Busted Axle Road
CopyrightÂ© 1993, 2001, 2010
"'Bye, kiddo," Mike said to Kirsten early Thursday morning. "See you at the office."
"Before you go, would you check the bathroom for me again? I have to go."
It was a miracle that Kirsten was using the bathroom at home at all, Mike thought. On their way back from Northwoods Realty the evening before, Kirsten had them stop at the office so she could use the bathroom there, rather than at home. "No problem," Mike said, and hustled up the stairs.
He was back in a moment. "No snakes," he reported. "I put the stopper in the bathtub drain, too."
"Thanks," Kirsten told him. "See you later, honey."
Their mornings had been a ritual for many years, now. Both he and Kirsten got up about the same time, and shared making breakfast for themselves and for the kids. Mike could get in and out of the bathroom while breakfast was making, but Kirsten faced half an hour or more of getting her face on and getting dressed. Rather than waiting around, Mike drove his VW Rabbit over to the Spearfish Lake Cafe, out on the highway, for a cup of coffee and a chance to catch up on the latest round of gossip.
Actually, sitting around the big breakfast table at the Spearfish Lake Cafe was partway business for Mike; it gave him a good chance to test the tenor of the community, and hear what people were really thinking about. He found out more about reactions to each issue of the paper and each major story there than he could ever have found out at the office.
There were actually two different breakfast tables in town where opinion like that could be heard; the other was at Rick's Cafe, just down the street from the paper. However, Webb had been a regular at Rick's for maybe twenty years, and he and Mike had agreed to split up the territory. They often compared notes afterward.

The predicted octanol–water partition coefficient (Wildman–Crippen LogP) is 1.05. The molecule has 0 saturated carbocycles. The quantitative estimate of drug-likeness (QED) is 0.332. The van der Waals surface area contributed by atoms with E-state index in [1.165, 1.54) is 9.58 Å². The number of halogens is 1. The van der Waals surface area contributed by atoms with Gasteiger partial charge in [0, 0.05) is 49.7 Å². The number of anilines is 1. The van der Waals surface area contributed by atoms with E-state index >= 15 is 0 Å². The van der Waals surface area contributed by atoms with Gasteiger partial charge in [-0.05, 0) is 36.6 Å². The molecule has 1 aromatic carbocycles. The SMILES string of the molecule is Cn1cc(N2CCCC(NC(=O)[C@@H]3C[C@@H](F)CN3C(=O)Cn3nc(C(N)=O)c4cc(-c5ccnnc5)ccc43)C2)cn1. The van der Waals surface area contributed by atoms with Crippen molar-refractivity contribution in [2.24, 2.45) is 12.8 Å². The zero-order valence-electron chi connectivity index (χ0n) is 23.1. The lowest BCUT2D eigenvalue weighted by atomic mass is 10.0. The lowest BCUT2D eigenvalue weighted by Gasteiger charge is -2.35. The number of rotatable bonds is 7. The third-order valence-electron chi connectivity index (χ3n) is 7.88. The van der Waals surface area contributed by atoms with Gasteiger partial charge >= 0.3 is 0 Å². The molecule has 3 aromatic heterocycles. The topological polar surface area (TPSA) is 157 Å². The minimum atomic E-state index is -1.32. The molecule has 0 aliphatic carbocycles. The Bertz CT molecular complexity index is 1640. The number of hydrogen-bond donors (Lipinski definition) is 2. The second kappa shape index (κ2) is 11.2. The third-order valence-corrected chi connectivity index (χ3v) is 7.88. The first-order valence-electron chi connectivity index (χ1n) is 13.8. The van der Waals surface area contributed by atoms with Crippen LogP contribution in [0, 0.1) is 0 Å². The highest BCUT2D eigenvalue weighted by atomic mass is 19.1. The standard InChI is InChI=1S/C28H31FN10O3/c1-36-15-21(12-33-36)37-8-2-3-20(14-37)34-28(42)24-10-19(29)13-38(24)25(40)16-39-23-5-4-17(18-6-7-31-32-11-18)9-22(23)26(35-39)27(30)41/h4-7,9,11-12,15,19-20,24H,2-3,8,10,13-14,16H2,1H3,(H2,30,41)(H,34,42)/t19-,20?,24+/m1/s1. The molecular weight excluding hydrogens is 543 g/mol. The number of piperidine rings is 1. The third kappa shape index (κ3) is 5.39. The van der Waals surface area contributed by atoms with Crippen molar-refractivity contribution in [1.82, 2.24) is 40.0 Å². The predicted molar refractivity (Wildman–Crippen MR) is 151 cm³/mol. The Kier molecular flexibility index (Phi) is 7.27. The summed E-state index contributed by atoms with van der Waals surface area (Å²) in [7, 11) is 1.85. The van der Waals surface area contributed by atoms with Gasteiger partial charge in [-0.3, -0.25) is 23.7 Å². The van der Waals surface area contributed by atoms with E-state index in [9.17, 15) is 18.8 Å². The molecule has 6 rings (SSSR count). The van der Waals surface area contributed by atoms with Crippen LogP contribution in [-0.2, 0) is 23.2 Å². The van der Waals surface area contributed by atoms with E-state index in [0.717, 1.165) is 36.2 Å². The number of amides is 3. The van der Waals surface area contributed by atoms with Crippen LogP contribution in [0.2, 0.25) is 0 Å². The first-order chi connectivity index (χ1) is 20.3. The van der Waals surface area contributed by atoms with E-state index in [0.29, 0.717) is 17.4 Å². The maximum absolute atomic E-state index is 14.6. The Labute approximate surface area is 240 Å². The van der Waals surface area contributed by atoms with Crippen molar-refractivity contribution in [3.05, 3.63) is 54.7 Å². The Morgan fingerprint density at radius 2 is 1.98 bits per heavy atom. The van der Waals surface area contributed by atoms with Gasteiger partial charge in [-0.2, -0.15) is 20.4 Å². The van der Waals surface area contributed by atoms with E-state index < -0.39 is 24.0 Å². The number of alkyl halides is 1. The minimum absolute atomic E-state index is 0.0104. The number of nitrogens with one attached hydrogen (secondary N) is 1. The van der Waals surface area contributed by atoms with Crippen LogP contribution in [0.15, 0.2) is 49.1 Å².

Actually, Mike didn't mind getting the second choice. Every now and then, he and Webb switched for a few days, and Mike had the opinion that all the guys at Rick's talked about was hunting, golf and football. Mike didn't have any interest in hunting, was a lousy golfer, and got enough football in the fall to suit him. Talking football in April made him want to barf, anyway.
The crowd at the Spearfish Lake Cafe was a little younger, and the conversation was rather more eclectic. It ran to rock and roll, sex, football, pickup trucks, television, basketball, sex, snowmobiles, kids, fishing, guns, country music, sex, politics, cars, baseball, women, computers, and sex, but could take off anywhere and wind up almost anywhere else.
"What are we talking about this morning?" Mark asked as he found an empty chair at the middle of the table.
"Would you believe dog sled racing?" Mark Gravengood replied.
Mike looked over at Mark. He'd known Gravengood for years, if not real well. He was a repairman for the phone company, but he was also one of the guys in the Vietnam Veterans that Mike potentially owed a hell of a favor to, if the chance ever came. "Oh, somebody else saw that PBS special on Susan Butcher last night, huh?" he commented.
"Yeah," Ryan Clark said from down the table. "Ah, Alaska, where men are men and women win the Iditarod."
The last few years, the Iditarod Sled Dog Race in Alaska had become a regular morning topic in the Spearfish Lake Cafe -- but only for the month of March. A dog sled race running a thousand miles through the wildest part of the Alaskan back country, taking ten days or more to complete, it had captured the imagination of these people who lived in a rather more settled northwoods, the kind of adventure that each of them sort of dreamed of and all figured they'd never take on.